Lpc sponsors force aggressive terms in europes lev loan market

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Nov 10 European leveraged loans are becoming increasingly aggressive as sponsors push for looser bond style docs on deals, unwelcomed but accepted by cash-rich investors desperate to keep money at play amid diminishing supply. While covenant-lite is a well established feature of Europe's leveraged loan market, other elements of bond documentation are now migrating across. Portability, freebie baskets and greater ability to take dividends and make acquisitions are all now regularly appearing in Europe. While they first made an appearance in the US loan market and slowly cropped up on cross-border deals and large European loans earlier in the year, much has filtered down to loans of a smaller size and scope."The erosion of document protection originally appeared on very large transatlantic deals and is now increasingly being seen on sole European deals, of late migrating from the larger to the smaller ones. Most investors think it is inappropriate but the competitive dynamic is such that it is sneaking through," a syndicate head said. Recent financings for deals including Education publisher Inifitas, Spanish telecoms company Ufinet, German HR software firm Personal & Informatik and Finnish paper and packaging group Powerflute were highlighted as aggressive smaller deals by investors. One of the most hard-lined measures being pushed through by sponsors is the ability to add an extra turn of leverage as soon as a deal is closed, without having to show things like improved performance or deleveraging. While all these features are being seen more regularly on increasingly smaller deal sizes, sponsors are demanding more each time.

"In all of the deals the basket are being stretched, and each time they are being stretched a little bit more," a banker said. Sponsors are also getting more freedom on some deals, with majority consent dropping to 50.1% as opposed to the two-thirds traditionally seen in Europe's leveraged loan market. The aggressive terms are difficult for investors to digest, notwithstanding the fact they are being offered in conjunction with higher leverage and tighter pricing.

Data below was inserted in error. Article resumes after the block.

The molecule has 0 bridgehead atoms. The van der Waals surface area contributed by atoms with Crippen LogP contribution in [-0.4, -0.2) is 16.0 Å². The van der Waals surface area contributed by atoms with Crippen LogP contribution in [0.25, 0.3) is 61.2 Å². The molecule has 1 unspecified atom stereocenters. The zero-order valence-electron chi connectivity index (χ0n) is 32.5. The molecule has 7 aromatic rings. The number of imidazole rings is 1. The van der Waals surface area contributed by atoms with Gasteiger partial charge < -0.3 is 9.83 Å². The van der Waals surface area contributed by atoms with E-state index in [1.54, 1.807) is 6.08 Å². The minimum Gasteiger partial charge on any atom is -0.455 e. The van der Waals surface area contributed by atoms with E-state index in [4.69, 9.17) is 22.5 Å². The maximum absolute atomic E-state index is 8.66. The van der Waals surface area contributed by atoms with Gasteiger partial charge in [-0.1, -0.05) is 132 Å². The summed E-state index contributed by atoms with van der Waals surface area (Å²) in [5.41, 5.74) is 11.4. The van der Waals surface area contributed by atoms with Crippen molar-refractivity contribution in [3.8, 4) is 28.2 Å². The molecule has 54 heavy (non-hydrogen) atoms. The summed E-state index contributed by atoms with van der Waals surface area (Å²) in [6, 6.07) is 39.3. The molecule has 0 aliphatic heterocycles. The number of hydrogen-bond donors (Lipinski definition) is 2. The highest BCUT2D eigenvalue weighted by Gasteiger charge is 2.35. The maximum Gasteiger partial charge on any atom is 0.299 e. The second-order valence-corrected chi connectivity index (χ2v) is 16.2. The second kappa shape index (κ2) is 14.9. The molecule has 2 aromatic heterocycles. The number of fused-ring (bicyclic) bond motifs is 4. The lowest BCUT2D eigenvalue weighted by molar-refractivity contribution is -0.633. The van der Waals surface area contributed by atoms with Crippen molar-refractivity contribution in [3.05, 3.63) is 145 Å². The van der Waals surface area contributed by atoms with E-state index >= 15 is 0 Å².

Senior levels of leverage regularly hit 5.0-5.5 times and bankers are working on deals with total leverage of 6.5-7.0 times. A pricing squeeze means margins, floors and OIDs are unable to compensate for the higher risk, given the flood of cheap money available from new CLOs, credit funds and growing bank appetite for term loans."This is very reminiscent of 2006-2007. Any aggressive doc feature in isolation is not reason enough to turn down a deal but together with high leverage and low pricing is hard. It is a borrowers market right now," an investor said. TROUBLE AHEAD

A lot of the aggressive features are appearing on European deals of varying sizes, irrespective of credit quality. They are being pushed through by sponsors facilitated by lawyers and accepted by bankers desperate for fees. There has been an erosion of credit story as banks and investors battle for deal flow. Loans are being negotiated on the basis of precedent, without looking at what is appropriate for each individual credit, a banker said."Based on docs, leverage and pricing you would think you are about to do a US$2bn solid, liquid loan but in reality it is a tiny, illiquid European deal," the syndicate head said."The most aggressive terms are being cherry picked from the largest US deals which are being pushed onto European banks and investors that don't have the discipline to pushback. Consequently you are getting some deals done with inappropriate terms."Some deals have experienced some pushback, albeit pretty minor. A 240m term loan B for Powerflute closed on November 8 at 500bp, with a 0% floor, the wider end of 475bp-500bp guidance. Prior to close, the OID widened to 98.5 from 99, 101 soft call was extended to 12 months from six months and there were a number of "lender friendly changes to the covenant package." Nevertheless, the loan still allocated and remained covenant-lite.